They made the Stromboli film and fell in love. Scandal of fantastic proportions erupted when they conceived a child, although Bergman was then married to Dr. Petter Lindstrom, by whom she already had a daughter, Pia. That was Ingrid Bergman's fall from grace. Divorced from Lindstrom and eventualy married to Rossellini, she was effectively banished from America.
Later, of course, Hollywood and America forgave and reembraced her. There were more triumphs on stage and screen, more Oscars, and Rossellini was no longer in the picture, although he had given her a son and twin daughters.
Rossellini was portrayed as a rogue in the American press, but it is Bergman's provocative contention that she ruined him.
There was no thought in my mind that I would ever divorce Roberto. I would have gone through hell and still stayed with him, having had such hell to marry him in the first place. Besides I could not leave him because I would have felt I had abandoned somebody that I had been part of ruining. After all, who took the first step? I did."
The Rossellini affair surely has been the central experience of Bergman's life and career, not only in the headlines. Most readers will conclude that he was the great love of her life. She is enormously, refreshingly sympathetic toward him. The Rossellini phase of her life is explored at greater length and in greater depth than the Lindstrom phase, and such attention as is given to Lars Schmidt is only perfunctory.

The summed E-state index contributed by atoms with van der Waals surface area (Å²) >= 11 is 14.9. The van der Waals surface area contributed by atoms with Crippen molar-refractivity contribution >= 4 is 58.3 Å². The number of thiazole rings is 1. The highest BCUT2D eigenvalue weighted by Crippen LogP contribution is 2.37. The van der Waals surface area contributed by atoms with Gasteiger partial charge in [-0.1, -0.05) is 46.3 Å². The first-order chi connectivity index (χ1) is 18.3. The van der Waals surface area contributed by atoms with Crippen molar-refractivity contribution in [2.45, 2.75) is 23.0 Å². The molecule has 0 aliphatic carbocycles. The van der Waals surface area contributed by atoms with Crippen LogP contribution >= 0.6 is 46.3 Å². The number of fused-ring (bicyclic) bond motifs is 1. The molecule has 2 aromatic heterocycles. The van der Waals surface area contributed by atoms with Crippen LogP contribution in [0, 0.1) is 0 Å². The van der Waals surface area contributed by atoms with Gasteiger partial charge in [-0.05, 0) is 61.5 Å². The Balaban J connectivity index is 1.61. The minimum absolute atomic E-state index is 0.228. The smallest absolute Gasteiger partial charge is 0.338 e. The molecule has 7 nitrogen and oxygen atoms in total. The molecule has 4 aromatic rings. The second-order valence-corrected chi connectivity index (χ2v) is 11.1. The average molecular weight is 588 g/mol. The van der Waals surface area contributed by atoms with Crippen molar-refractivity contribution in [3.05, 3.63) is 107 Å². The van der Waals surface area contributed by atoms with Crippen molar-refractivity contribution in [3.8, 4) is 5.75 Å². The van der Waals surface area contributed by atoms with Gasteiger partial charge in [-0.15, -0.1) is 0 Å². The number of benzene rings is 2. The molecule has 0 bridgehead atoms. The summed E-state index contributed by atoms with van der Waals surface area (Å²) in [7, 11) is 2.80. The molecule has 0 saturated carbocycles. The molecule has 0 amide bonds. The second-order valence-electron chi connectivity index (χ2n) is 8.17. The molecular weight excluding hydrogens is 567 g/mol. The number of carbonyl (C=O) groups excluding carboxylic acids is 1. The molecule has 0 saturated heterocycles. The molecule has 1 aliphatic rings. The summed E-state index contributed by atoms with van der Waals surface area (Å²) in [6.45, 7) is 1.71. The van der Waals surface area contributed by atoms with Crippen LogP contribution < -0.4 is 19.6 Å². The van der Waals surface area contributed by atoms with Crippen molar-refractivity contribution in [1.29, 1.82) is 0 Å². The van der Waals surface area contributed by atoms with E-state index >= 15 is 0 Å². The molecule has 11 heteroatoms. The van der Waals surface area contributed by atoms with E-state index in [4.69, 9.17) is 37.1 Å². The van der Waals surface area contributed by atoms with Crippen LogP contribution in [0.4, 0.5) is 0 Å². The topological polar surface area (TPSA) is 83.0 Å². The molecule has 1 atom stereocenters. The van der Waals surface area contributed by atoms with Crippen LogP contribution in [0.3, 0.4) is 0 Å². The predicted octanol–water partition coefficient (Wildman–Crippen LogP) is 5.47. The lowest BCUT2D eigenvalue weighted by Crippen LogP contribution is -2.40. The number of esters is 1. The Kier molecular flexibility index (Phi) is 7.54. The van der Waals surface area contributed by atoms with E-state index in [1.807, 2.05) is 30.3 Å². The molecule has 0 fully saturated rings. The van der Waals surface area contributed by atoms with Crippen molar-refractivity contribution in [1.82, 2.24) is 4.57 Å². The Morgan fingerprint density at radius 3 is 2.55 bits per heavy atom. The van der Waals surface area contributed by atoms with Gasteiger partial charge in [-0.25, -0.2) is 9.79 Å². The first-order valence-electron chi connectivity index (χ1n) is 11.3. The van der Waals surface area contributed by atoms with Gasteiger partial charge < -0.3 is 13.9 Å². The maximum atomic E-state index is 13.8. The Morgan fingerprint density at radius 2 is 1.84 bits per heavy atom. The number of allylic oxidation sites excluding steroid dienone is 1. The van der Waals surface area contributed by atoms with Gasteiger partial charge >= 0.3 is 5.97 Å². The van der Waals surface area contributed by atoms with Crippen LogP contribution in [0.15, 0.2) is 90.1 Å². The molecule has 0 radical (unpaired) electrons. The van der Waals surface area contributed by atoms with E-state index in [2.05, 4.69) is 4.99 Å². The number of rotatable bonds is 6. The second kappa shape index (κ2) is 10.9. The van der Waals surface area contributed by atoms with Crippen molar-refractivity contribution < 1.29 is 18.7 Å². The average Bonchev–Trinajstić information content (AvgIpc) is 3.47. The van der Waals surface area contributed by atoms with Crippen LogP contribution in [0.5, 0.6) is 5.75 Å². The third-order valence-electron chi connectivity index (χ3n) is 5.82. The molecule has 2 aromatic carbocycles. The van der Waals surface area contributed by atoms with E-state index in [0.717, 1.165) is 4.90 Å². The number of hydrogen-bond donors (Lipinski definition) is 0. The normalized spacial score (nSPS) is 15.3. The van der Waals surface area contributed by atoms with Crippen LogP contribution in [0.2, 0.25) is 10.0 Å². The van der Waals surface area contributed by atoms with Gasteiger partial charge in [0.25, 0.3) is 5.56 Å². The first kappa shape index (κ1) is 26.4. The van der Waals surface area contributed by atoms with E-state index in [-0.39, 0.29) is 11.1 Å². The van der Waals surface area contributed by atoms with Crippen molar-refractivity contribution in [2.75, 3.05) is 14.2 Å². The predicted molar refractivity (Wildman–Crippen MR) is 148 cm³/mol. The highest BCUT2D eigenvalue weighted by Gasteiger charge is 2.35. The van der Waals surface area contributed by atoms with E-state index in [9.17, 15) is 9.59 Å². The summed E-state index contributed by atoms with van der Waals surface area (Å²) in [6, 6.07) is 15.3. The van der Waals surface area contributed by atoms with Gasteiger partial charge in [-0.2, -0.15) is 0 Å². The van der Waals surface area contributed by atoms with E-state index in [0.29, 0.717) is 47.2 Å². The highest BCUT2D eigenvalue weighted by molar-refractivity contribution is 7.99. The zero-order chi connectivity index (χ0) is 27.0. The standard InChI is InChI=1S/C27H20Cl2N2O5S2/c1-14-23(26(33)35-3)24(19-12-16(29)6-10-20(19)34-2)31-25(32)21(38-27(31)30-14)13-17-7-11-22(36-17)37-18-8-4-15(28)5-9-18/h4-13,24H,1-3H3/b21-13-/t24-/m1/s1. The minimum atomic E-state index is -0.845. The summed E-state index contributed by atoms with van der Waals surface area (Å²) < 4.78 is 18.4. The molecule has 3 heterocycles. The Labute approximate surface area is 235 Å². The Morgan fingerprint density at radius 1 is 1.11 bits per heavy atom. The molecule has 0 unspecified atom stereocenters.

Feminists will cite Bergman's doll's-house ordeal as wife to the authoritarian Petter Lindstrom, but she is generous and affectionate toward him. Indeed, Ingrid Bergman is without rancor in this memoir, even though she may be entitled to a lot of it. Where "getting even" seems to motivate so many star biographies, Bergman is astonishingly gracious even toward those who were her tormentors.
The people who fill out her book are a casting director's collective dream, but Bergman hardly bothers to fuss about characterization. She expects you already to know that Cary Grant and Alfred Hitchcock are wonderful fellows without having to be told by her. More penetrating is the account of her frustrated attempt to become friends with Greta Garbo, whom she rather pities.
"She was only thirty-five-years old and a most beautiful and talented actress and she never worked again. Can you imagine all those years, and you get up in the morning and what do you do? If you have children and grandchildren that's a different thing. But to be so lonely. . . ."
Memory plays tricks even on Ingrid Bergman, who recalls seeing Garbo at MGM when she was there to made Adam Had Four Sons -- which, however, was a Columbia picture. And some names get misspelled, but editors are supposed to tend to those matters.
Altogether the Bergman autobiographical performance is a responsible one. She adds anecdotal flesh to the bones of the career, and persuades us of her equal dedication to her profession and to motherhood. She gives her life a sense of shape, but shape is a deficiency in her book.